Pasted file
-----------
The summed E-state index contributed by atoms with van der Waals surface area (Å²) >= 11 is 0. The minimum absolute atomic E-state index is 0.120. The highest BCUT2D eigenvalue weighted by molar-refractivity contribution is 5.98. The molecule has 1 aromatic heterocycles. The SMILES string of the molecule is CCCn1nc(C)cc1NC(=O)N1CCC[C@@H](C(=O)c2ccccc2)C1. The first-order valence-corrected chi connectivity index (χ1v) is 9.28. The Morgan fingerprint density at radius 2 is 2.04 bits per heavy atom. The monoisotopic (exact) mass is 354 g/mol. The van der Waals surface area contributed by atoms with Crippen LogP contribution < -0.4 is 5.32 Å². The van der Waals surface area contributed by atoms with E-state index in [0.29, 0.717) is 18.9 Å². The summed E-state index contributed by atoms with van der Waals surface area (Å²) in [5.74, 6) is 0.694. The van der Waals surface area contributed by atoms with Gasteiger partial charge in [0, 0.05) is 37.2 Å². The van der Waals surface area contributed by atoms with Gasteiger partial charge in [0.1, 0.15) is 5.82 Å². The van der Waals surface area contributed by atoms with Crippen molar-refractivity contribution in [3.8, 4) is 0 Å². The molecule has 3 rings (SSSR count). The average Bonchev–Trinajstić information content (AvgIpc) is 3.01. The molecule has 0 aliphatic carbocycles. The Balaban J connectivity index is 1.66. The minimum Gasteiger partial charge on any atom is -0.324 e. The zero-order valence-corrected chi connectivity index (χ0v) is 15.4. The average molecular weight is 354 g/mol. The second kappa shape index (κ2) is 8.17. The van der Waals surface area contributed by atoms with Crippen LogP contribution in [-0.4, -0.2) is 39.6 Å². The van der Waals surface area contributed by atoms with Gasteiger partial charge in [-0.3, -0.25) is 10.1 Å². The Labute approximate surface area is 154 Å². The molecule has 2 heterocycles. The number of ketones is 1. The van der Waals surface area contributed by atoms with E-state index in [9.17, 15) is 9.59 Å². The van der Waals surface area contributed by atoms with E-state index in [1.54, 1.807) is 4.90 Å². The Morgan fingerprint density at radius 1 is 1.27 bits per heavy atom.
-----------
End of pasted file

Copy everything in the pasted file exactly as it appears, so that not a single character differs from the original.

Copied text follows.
The summed E-state index contributed by atoms with van der Waals surface area (Å²) >= 11 is 0. The minimum absolute atomic E-state index is 0.120. The highest BCUT2D eigenvalue weighted by molar-refractivity contribution is 5.98. The molecule has 1 aromatic heterocycles. The SMILES string of the molecule is CCCn1nc(C)cc1NC(=O)N1CCC[C@@H](C(=O)c2ccccc2)C1. The first-order valence-corrected chi connectivity index (χ1v) is 9.28. The Morgan fingerprint density at radius 2 is 2.04 bits per heavy atom. The monoisotopic (exact) mass is 354 g/mol. The van der Waals surface area contributed by atoms with Crippen LogP contribution < -0.4 is 5.32 Å². The van der Waals surface area contributed by atoms with E-state index in [0.29, 0.717) is 18.9 Å². The summed E-state index contributed by atoms with van der Waals surface area (Å²) in [5.74, 6) is 0.694. The van der Waals surface area contributed by atoms with Gasteiger partial charge in [0, 0.05) is 37.2 Å². The van der Waals surface area contributed by atoms with Gasteiger partial charge in [0.1, 0.15) is 5.82 Å². The van der Waals surface area contributed by atoms with Crippen molar-refractivity contribution in [3.8, 4) is 0 Å². The molecule has 3 rings (SSSR count). The average Bonchev–Trinajstić information content (AvgIpc) is 3.01. The molecule has 0 aliphatic carbocycles. The Balaban J connectivity index is 1.66. The minimum Gasteiger partial charge on any atom is -0.324 e. The zero-order valence-corrected chi connectivity index (χ0v) is 15.4. The average molecular weight is 354 g/mol. The second kappa shape index (κ2) is 8.17. The van der Waals surface area contributed by atoms with Crippen LogP contribution in [-0.4, -0.2) is 39.6 Å². The van der Waals surface area contributed by atoms with Gasteiger partial charge in [-0.3, -0.25) is 10.1 Å². The Labute approximate surface area is 154 Å². The molecule has 2 heterocycles. The number of ketones is 1. The van der Waals surface area contributed by atoms with E-state index in [9.17, 15) is 9.59 Å². The van der Waals surface area contributed by atoms with E-state index in [1.54, 1.807) is 4.90 Å². The Morgan fingerprint density at radius 1 is 1.27 bits per heavy atom.